INMATES of jails in Pakistan do not often have a reason to collectively rejoice, but a humane decision by the federal government will have many female prisoners doing precisely that. Prime Minister Imran Khan on Wednesday directed the relevant authorities to prepare for the early release of under-trial women and those who continue to remain behind bars only because they are unable to pay petty fines. He said the government would pay the fines outstanding against female prisoners whose remaining sentences are less than three years so they could be released immediately. It appears that his directive also extends to the release of juvenile prisoners behind bars for minor crimes. The prime minister’s words constitute a movement towards compliance with a Supreme Court ruling in April which ordered the government to set free inmates suffering from mental or physical illness, under-trial inmates 55 years or older, male under-trial prisoners without any past convictions, and women and juvenile prisoners. The measure also brings us a little closer to our international human rights obligations.
A civilised society is that which respects the inviolable dignity of man, even of individuals incarcerated for heinous crimes. By that measure, Pakistan scores very poorly. A number of studies have delved into the abominable conditions inside the country’s jails. Most recently, a commission set up late last year by the Islamabad High Court to look into the violation of human rights violations in the prison system uncovered a plethora of disturbing facts. Those behind bars find themselves subject to daily indignities and deprivations that constitute no less than a sub-human existence. According to the commission’s report, which it submitted to the IHC in January this year, more than 5,000 out of a total of 73,661 prisoners were afflicted with some form of disease: 2,100 suffered from physical ailments, while nearly 2,400 were infected with contagious diseases such as HIV, hepatitis and tuberculosis. Additionally, around 600 prisoners suffer from psychological disorders. Shockingly, almost 50pc of the medical jail staff posts were lying vacant, and there was a shortage of appropriate medical equipment and laboratories.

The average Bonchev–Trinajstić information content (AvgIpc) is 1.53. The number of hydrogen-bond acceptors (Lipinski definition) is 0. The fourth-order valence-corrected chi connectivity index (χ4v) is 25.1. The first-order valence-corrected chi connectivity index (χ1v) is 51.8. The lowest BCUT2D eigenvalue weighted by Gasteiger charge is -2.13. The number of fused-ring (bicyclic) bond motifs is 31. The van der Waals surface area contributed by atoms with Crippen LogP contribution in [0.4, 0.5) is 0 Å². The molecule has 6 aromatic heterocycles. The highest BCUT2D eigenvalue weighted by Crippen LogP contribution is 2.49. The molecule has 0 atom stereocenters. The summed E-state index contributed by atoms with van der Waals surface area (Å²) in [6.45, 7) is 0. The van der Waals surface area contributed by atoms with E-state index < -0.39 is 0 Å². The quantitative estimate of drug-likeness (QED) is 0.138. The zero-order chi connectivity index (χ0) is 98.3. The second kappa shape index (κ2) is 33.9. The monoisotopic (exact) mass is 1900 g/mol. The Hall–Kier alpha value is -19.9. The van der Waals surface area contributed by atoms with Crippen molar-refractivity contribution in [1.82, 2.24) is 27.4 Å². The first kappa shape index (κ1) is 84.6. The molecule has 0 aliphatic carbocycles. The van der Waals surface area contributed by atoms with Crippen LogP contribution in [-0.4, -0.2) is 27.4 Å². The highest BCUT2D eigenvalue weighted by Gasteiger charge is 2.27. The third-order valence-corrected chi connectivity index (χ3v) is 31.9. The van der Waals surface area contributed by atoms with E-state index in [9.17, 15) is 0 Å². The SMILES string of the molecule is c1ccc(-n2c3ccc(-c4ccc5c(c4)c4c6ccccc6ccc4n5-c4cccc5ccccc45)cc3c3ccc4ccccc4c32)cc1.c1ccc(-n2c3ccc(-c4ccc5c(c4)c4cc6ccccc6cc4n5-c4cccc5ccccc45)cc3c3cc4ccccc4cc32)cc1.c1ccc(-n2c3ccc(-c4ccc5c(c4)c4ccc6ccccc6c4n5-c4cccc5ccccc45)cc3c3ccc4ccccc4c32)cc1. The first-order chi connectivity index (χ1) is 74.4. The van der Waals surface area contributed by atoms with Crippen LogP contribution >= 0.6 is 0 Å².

An earlier report, presented to the Supreme Court in November 2019, allows a fuller picture to emerge, one that is both horrific and heartbreaking. According to its findings, 77,275 prisoners are held in 114 jails across Pakistan — well beyond their capacity of 57,742 inmates. Research suggests that intolerably overcrowded living conditions can be a catalyst for aggression and antisocial behaviour that may persist even after prisoners are released into society. Worse, a vast majority of these individuals are undertrials, caught in a shambolic system where the judicial process often takes years to complete. Even for those who are found innocent, their lives are irrevocably altered by their ordeal. It is heartening that there seems to finally be a momentum in favour of prison reform.
Devastation in KP
THIS year’s thundering monsoon and the subsequent loss of life and property have once again exposed our inability to prepare for and manage natural disasters. The total death toll from rain-related damage in the country since mid-June has crossed 170 while heavy rainfall continues to batter several areas.
With the latest spell of rain claiming over 20 lives in Hazara and Malakand divisions of KP, the total number of deaths in the province has surpassed those in Sindh. Heavy landslides and flash floods have destroyed a large number of homes, several schools and other structures, and have damaged the road and communications network in Chitral, Swat, Shangla, Kohistan, Lower Dir, Charsadda, Mardan and other areas.